4. On the 22nd of June in the same year the Court of Wards, as guardian of the minor Zemindar (the 7th defendant) also gave notice to the plaintiffs stating that the leases executed in 1887 by the late Zamindar in favor of Raku Nachiar were colorable transactions executed by him benami in the name of his wife, but for his (the late Zamindar's) benefit and that the lease of the five villages granted by her to the plaintiffs in 1889 was for the benefit of the late Zamindar and requiring the plaintiffs to pay the rents of the villages to the Court of Wards on account of the minor Zamindar. In these circumstances the plaintiffs, not knowing whether they should pay the rent to the defendants Nos. 1 to 6 or to the 7th defendant filed this interpleader suit and deposited in Court the rent flue Rs. (56,060).
5. The Subordinate Judge having held that the suit was unsustainable with reference to the provisions of Section 474, Civil Procedure Code (Act XIV of 1882) the plaintiffs appeal.
6. The Vakil for the defendants Nos. 1 to 6 takes the preliminary objection that the order of the Subordinate Judge dismissing the suit is not one of the orders in the interpleader suits against which an appeal is provided for in Clause 23, Section 588, of the Code of Civil Procedure, nor is it a decree within the definition of Section 2 of the Code. We think the latter contention is not sustainable. The order of the Subordinate Judge was the formal expression of his adjudication on the defence set up in the suit and it decided the suit so far as the Subordinate Judge was concerned. It is therefore a decree within the meaning of Section 2 of the Code. We disallow the objection.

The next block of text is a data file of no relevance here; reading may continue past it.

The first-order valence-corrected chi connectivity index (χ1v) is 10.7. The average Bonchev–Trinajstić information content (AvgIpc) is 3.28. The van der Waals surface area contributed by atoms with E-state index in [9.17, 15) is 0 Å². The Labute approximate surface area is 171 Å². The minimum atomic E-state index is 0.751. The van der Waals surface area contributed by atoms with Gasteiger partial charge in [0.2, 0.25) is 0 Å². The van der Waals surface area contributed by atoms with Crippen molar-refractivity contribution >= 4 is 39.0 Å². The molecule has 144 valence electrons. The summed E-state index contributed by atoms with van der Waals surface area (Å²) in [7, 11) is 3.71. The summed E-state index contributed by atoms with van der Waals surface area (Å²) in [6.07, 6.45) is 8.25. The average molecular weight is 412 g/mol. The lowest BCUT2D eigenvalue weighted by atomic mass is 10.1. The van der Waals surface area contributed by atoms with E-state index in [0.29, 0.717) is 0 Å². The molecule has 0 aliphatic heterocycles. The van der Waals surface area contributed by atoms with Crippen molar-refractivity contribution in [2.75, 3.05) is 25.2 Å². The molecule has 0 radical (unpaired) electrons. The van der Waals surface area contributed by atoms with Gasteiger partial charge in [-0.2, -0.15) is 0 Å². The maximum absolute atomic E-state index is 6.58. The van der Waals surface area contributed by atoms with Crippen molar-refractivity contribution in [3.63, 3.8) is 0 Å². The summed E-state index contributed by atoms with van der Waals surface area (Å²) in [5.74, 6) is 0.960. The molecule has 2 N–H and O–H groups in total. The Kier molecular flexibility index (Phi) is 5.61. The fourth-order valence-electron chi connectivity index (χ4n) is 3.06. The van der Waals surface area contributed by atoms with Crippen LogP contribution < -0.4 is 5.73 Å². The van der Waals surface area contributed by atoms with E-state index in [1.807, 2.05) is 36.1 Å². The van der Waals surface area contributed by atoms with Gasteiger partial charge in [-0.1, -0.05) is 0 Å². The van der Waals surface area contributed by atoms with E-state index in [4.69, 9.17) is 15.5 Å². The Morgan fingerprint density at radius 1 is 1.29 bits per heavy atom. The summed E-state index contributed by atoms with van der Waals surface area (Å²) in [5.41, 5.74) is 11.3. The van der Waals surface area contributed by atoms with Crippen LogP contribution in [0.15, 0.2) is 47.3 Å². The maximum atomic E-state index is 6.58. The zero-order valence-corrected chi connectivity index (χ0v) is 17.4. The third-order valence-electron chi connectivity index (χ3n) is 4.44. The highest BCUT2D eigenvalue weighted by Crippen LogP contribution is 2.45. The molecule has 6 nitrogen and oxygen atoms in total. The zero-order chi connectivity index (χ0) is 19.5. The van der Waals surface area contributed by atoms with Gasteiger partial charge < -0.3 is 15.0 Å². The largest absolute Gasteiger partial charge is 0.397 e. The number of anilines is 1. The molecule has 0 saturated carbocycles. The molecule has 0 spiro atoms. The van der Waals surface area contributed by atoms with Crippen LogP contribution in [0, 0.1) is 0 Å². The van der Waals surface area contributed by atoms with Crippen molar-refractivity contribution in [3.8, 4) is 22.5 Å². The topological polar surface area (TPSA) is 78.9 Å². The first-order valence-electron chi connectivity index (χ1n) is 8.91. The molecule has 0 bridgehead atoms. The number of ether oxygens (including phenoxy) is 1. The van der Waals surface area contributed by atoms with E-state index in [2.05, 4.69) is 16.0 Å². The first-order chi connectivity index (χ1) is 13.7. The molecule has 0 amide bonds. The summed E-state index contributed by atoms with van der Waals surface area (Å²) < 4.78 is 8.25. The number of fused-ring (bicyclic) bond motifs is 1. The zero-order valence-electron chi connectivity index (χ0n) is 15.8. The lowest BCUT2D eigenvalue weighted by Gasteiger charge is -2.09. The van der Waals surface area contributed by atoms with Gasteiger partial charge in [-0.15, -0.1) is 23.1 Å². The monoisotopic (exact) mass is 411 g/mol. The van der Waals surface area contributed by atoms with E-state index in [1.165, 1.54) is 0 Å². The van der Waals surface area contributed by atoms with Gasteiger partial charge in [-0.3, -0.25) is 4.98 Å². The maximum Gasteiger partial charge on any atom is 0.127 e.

7. The main reason given by the Subordinate Judge for holding that an interpleader suit will not lie on the facts stated in this case, is that Section 474, Civil Procedure Code, expressly prohibits a tenant from suing his landlord for the purpose of compelling the landlord to interplead with any person other than a person making claim ' through the landlord,' and he considered that in the present case the 7th defendant could not be said to claim through Raku Nachiar (the landlord under whom the plaintiffs held) but must be regarded as claiming adversely to her. He also dwelt on various circumstances which, in his view, went to show that the 7th defendant's plea of benami was not true and on the argument that the lease of the plaint villages having been given with the late Zamindar's consent, the 7th defendant would be estopped from agaiu demanding from the plaintiffs any rent paid by them to Raku Nachiar's representatives, defendants No. 1 to 6. Whatever might be the case with regard to payments made bona fide before the plaintiffs had notice of the 7th defendant's claim, it is difficult to see how the plaintiffs would be protected if they wrongly paid away the rents after notice of his claim; and in the case of Stuart v. Welch (1839) 41 E.R. 119 the Lord Chancellor, referring to the case of Nickolson v. Knowles (1820) 56 E.R. 812 stated that the authorities at law shew that Sir J. Leach was not warranted in refusing the injunction upon the ground that the case of the party giving the notice was so clearly unfounded as not to entitle the plaintiff to have it tried. In the present case the Court of Wards has made a formal claim to the rent of the plaint villages on behalf of the 7th defendant and we must proceed to deal with the question of interpleader without reference to any alleged weakness in his case. We must, in fact, decide the question on the supposition that the case put forward by him is, or may be true. If that case is true, then Raku Nachiar was in the position of a trustee for the real owner, who was the Zemindar, and the defendants Nos. 1 to 6, who claim as her heirs, are trustees for the 7th defendant, who is now the Zemindar. No doubt the general rule of English Law is that an interpleader suit will only be maintainable if the landlord, subsequent to the letting, has done some act whereby his right to recover the rent is entangled--Cook v. The Earl of Rosslyn (1859) 65 E.R. 871but there are exceptions to this rule. In the case of Dungey v. Angove (1794) 30. E.R. 644 the Solicitor-General referred to the case of Wood v. Kaye tried before Lord Thurlow and said : ' A house was devised to trustees for the separate use of Mrs. Kaye with a provision for the rent to be paid to the person to whom she should give a letter of attorney. The trustees not acting, Mr. and Mrs. Kaye entered. In 1783 they executed a lease to Wood for 7 years, if she should so long live. In 1787 the trustees, at the instigation of her son, insisted that as the estate was devised to them, they had a right to receive the rent and apply it to answer repairs on other parts of the estate, and they gave notice to the tenant not to pay. In consequence of his refusal the lessor proceeded upon the lease; and the tenant filed a bill.' It was insisted, as it is now, that a person who had taken a lease from another, could not file such a bill. The Lord Chancellor said, it would be the most detrimental thing to the public and to tenants; because nothing can be more material than that tenants shall be safe in the occupation of the estate; that if a landlord has a complete title he may indemnify them; but that if he does not take care of the defence the consequence is the tenant has a right ' to come into equity,'' and the Lord Chancellor, after expressing his concurrence with the decision in Wood v. Kaye said: 'The title of the trustees was derivative from that of the cestui qui trust and was consistent with it. The tenant did not come to disavow the title of the landlord. It was a question between the trustees and the cestui qui trust with which the tenant had nothing to do'-30 English Reports 644 at p. 646. The principle of that case seems to us to be applicable to the present case. According to the allegations of the 7th defendant the title of Raku Nachiar (and of defendants Nos. 1 to 6) was derivative from the Zemmdar and was consistent with it. The plaintiffs do not deny the title of Raku Nachiar to grant them the lease, but they do not know whether she did so in her own right or benami for the Zemindar. The plaintiffs have no interest in the matter except to be protected from being made to pay the rent twice over. The 7th defendant does not deny the title of Raku Nachiar to grant the lease. He affirms it, but says that it was granted on his father's behalf, and he has now succeeded to his father's rights. Then it was argued that Section 474, C.P.C., which contains the rule applicable to the Courts in India, is narrower than the rules deducible from the English cases and forbids a tenant to sue to compel his landlord to interplead with any person other than a person making claim though such landlord. We must therefore see whether the 7th defendant makes claim through Raku Nachiar and it is not difficult to hold that he does so. What he says is that Raku Nachiar was entitled by arrangement with her husband to hold the position of the landlord and what he claims is the right to stand in her shoes. In other words he makes claim through her when he claims to occupy as between himself and the plaintiffs, the same position which she occupied. So far as the plaintiffs are concerned, the 7th defendant does not claim any right different from that of Raku Nachiar. He no doubt claims the right when he received the rent to appropriate to himself as being the owner of the land, and denies that Raku Nachiar held that position, but that claim makes no difference so far as the plaintiffs are concerned As against them the claim of the 7th defendant is simply to occupy the position of Raku Nachiar. He claims to be the landlord by reason of the lease executed by her, and so he claims through her. For these reasons we think it is open to the plaintiffs to maintain this interpleader suit. We accordingly set a side the decree of the Subordinate Judge, and remand the suit for disposal according to law. Appellants will have their costs both in this and in the lower Court. Costs of the other parties will be provided for in the fresh decree of the lower Court.